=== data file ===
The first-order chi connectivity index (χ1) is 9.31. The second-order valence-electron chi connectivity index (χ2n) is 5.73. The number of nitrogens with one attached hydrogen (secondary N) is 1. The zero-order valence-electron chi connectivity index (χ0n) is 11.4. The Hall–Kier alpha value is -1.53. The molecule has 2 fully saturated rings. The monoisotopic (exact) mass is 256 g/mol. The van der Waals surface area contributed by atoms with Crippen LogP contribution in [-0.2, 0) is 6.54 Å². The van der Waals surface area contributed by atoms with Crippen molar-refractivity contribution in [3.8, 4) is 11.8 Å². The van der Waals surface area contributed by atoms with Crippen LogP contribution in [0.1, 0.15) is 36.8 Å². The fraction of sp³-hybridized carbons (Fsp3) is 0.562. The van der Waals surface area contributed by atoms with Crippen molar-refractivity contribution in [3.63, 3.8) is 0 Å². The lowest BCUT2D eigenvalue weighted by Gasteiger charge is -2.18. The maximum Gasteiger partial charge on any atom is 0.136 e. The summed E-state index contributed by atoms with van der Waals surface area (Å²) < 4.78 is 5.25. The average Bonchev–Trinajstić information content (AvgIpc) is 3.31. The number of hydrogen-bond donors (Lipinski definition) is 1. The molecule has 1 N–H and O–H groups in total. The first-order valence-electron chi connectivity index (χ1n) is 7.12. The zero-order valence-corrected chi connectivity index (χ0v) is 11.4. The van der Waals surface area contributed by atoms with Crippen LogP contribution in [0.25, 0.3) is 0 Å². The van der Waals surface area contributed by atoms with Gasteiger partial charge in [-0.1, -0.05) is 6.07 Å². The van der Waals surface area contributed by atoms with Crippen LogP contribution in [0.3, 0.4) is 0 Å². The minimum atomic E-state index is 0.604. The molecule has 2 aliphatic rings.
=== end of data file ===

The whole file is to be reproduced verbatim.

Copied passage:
The first-order chi connectivity index (χ1) is 9.31. The second-order valence-electron chi connectivity index (χ2n) is 5.73. The number of nitrogens with one attached hydrogen (secondary N) is 1. The zero-order valence-electron chi connectivity index (χ0n) is 11.4. The Hall–Kier alpha value is -1.53. The molecule has 2 fully saturated rings. The monoisotopic (exact) mass is 256 g/mol. The van der Waals surface area contributed by atoms with Crippen LogP contribution in [-0.2, 0) is 6.54 Å². The van der Waals surface area contributed by atoms with Crippen molar-refractivity contribution in [3.8, 4) is 11.8 Å². The van der Waals surface area contributed by atoms with Crippen LogP contribution in [0.1, 0.15) is 36.8 Å². The fraction of sp³-hybridized carbons (Fsp3) is 0.562. The van der Waals surface area contributed by atoms with Crippen molar-refractivity contribution in [3.63, 3.8) is 0 Å². The lowest BCUT2D eigenvalue weighted by Gasteiger charge is -2.18. The maximum Gasteiger partial charge on any atom is 0.136 e. The summed E-state index contributed by atoms with van der Waals surface area (Å²) < 4.78 is 5.25. The average Bonchev–Trinajstić information content (AvgIpc) is 3.31. The number of hydrogen-bond donors (Lipinski definition) is 1. The molecule has 1 N–H and O–H groups in total. The first-order valence-electron chi connectivity index (χ1n) is 7.12. The zero-order valence-corrected chi connectivity index (χ0v) is 11.4. The van der Waals surface area contributed by atoms with Crippen LogP contribution in [0.25, 0.3) is 0 Å². The van der Waals surface area contributed by atoms with Gasteiger partial charge in [-0.1, -0.05) is 6.07 Å². The van der Waals surface area contributed by atoms with Crippen LogP contribution in [0.3, 0.4) is 0 Å². The minimum atomic E-state index is 0.604. The molecule has 2 aliphatic rings.